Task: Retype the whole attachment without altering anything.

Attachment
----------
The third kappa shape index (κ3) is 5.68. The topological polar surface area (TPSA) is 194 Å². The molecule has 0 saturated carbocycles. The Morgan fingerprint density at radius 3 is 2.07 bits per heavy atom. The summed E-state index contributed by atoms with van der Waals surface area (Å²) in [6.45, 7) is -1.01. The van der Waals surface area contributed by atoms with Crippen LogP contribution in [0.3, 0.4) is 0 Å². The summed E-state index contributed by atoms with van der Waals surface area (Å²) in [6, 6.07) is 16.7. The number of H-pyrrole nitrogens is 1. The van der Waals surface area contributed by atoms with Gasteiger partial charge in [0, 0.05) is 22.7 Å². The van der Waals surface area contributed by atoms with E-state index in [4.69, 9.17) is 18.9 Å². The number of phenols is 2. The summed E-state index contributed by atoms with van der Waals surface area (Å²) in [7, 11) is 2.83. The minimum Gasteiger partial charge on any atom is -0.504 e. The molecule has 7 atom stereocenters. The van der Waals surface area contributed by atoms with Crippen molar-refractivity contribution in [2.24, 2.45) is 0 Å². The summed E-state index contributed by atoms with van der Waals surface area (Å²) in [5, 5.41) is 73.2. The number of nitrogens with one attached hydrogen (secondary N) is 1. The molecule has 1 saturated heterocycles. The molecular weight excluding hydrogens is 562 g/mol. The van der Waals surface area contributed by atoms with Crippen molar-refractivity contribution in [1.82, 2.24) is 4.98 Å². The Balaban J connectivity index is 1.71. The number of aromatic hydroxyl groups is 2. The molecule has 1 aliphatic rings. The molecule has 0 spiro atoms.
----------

The third kappa shape index (κ3) is 5.68. The topological polar surface area (TPSA) is 194 Å². The molecule has 0 saturated carbocycles. The Morgan fingerprint density at radius 3 is 2.07 bits per heavy atom. The summed E-state index contributed by atoms with van der Waals surface area (Å²) in [6.45, 7) is -1.01. The van der Waals surface area contributed by atoms with Crippen LogP contribution in [0.3, 0.4) is 0 Å². The summed E-state index contributed by atoms with van der Waals surface area (Å²) in [6, 6.07) is 16.7. The number of H-pyrrole nitrogens is 1. The van der Waals surface area contributed by atoms with Gasteiger partial charge in [0, 0.05) is 22.7 Å². The van der Waals surface area contributed by atoms with E-state index in [4.69, 9.17) is 18.9 Å². The number of phenols is 2. The summed E-state index contributed by atoms with van der Waals surface area (Å²) in [7, 11) is 2.83. The minimum Gasteiger partial charge on any atom is -0.504 e. The molecule has 7 atom stereocenters. The van der Waals surface area contributed by atoms with Crippen molar-refractivity contribution in [2.24, 2.45) is 0 Å². The summed E-state index contributed by atoms with van der Waals surface area (Å²) in [5, 5.41) is 73.2. The number of nitrogens with one attached hydrogen (secondary N) is 1. The molecule has 1 saturated heterocycles. The molecular weight excluding hydrogens is 562 g/mol. The van der Waals surface area contributed by atoms with Crippen molar-refractivity contribution in [1.82, 2.24) is 4.98 Å². The Balaban J connectivity index is 1.71. The number of aromatic hydroxyl groups is 2. The molecule has 1 aliphatic rings. The molecule has 0 spiro atoms.